With suicides increasing within the state of Ohio and more children and young adults facing mental health crises, the state and partnering agencies are turning its attention to reducing the stigma on mental illness to encourage people suffering to get help.
Beat the Stigma, funded by the Ohio Opioid Education Alliance, is launching its next round of public service announcements focusing on changing the way people think about mental illness.
Prior to announcing the new “Beat the Stigma” campaign, Gov. Mike DeWine on Wednesday toured the Miracle Clubhouse at Goodwill Easterseals of Miami Valley. The clubhouse, which is in Dayton, opened about 11 years ago, growing from a handful of members to more than 400, said Lance Detrick, president and CEO of Goodwill Easterseals of Miami Valley.
“We want to see more of these clubhouses,” DeWine said.
“We didn’t make it here on our own,” said Ricky Smith, a member of the Miracle Clubhouse. “I was a mess before I got here. A complete mess.” Smith, who is a military veteran, said that prior to joining the clubhouse, all he could think about was “destruction and death — my own.”
“I had no real direction, and I couldn’t love anybody else because I couldn’t love myself,” Smith said. “There are some people in here if I had not met them, I would probably be dead by now.” Meeting other members of the clubhouse and building those connections changed his life, Smith said.
The previous Beat the Stigma campaign, launched in 2022, initially focused on the disease of addiction. The campaign found 67% of people said it was not a problem if you discriminate against people who are dealing with an addiction.
The campaign also found more than 50% of Americans will be diagnosed with a mental disorder in their lifetime. It also taught people how addiction is a disease as genetics can increase your chance of developing a drug or alcohol addiction by 50%.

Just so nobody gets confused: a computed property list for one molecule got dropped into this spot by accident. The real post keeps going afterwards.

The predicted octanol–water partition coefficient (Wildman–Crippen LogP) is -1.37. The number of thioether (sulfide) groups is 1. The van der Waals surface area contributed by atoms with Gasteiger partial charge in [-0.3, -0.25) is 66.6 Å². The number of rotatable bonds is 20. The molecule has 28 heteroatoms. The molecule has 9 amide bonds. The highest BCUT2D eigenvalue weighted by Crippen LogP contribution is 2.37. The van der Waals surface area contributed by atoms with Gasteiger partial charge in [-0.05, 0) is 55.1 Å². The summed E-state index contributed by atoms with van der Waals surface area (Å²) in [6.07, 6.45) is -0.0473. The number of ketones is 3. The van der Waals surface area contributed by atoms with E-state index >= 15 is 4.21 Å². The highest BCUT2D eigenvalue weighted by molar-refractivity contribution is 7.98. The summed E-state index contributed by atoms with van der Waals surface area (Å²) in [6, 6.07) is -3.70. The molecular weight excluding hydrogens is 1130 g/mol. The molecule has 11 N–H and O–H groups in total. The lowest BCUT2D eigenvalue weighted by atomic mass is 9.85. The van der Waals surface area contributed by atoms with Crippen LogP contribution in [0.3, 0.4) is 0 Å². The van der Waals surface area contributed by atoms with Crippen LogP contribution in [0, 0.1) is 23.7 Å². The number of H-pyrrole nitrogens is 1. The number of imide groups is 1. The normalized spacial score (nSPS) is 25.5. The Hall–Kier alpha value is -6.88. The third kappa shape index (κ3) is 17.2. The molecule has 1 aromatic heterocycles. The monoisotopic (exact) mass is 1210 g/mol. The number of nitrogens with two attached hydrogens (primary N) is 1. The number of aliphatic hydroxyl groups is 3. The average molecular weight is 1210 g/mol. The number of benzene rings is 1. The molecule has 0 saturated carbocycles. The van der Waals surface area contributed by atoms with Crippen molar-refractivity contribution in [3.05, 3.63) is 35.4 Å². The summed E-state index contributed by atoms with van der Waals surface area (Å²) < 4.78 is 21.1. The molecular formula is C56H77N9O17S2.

Early measures of the 2022 Beat the Stigma campaign indicated the program, which appeared on broadcast television, streaming services, radio, outdoor advertising and digital and social media, was seen by 91% of all Ohioans.
The harmful effects of stigma, which is a negative belief or attitude, and discrimination, can lead to reduced hope, low self-esteem, increased psychiatric symptoms, difficulties with social relationship, reduced likelihood of staying with treatment and more difficulties at work, according to the American Psychiatric Association.
Social campaigns can help combat that stigma and change people’s minds, research from the nonprofit think tank Rand Corporation found. A 2019 study from the Rand Corporation looked at the effectiveness of an anti-stigma social marketing campaign in California. The study concluded the social marketing campaign in California increased service use by leading more people to interpret symptoms of distress as indicating a need for treatment.
Social marketing has potential for addressing underuse of mental health services, the study said. Researchers estimated that if all adults with probable mental illnesses were exposed to the California social campaign, then 47% would receive treatment, compared to an estimate of 36% who would receive treatment if the same adults were not exposed.
While people may not be getting the mental health treatment they need, there is still a growing shortage of professionals available to help. DeWine spoke about the budget proposal he has with the Ohio General Assembly, which includes provisions related to mental health.
Provisions related to bolstering the mental health workforce include funding some of the unpaid internships necessary for people to gain the certifications and requirements needed, as well as incentivizing increasing provider rates.
“We have to be able to keep our employees,” DeWine said.
DeWine and others then aired the first 2023 Beat the Stigma campaign advertisement in a press conference on Wednesday. In the commercial, people were asked how to respond to individuals suffering from anxiety or depression. The commercial included examples of helpful statements that could be said, such as “I’m here for you,” “You’re not alone” and “Talking to someone may help,” instead of phrases such as “Just snap out of it,” “You have no reason to be depressed,” “Push through it,” or “Everyone gets sad sometimes.”
The campaign also includes a challenge at beatthestigma.org where people can go to see if any stigmas they have, but don’t know about, may come to light.
“It’s a chance for us to self reflect,” said Chad Jester, president of the Nationwide Foundation. “It’s recognition for where we all are and where we can be.”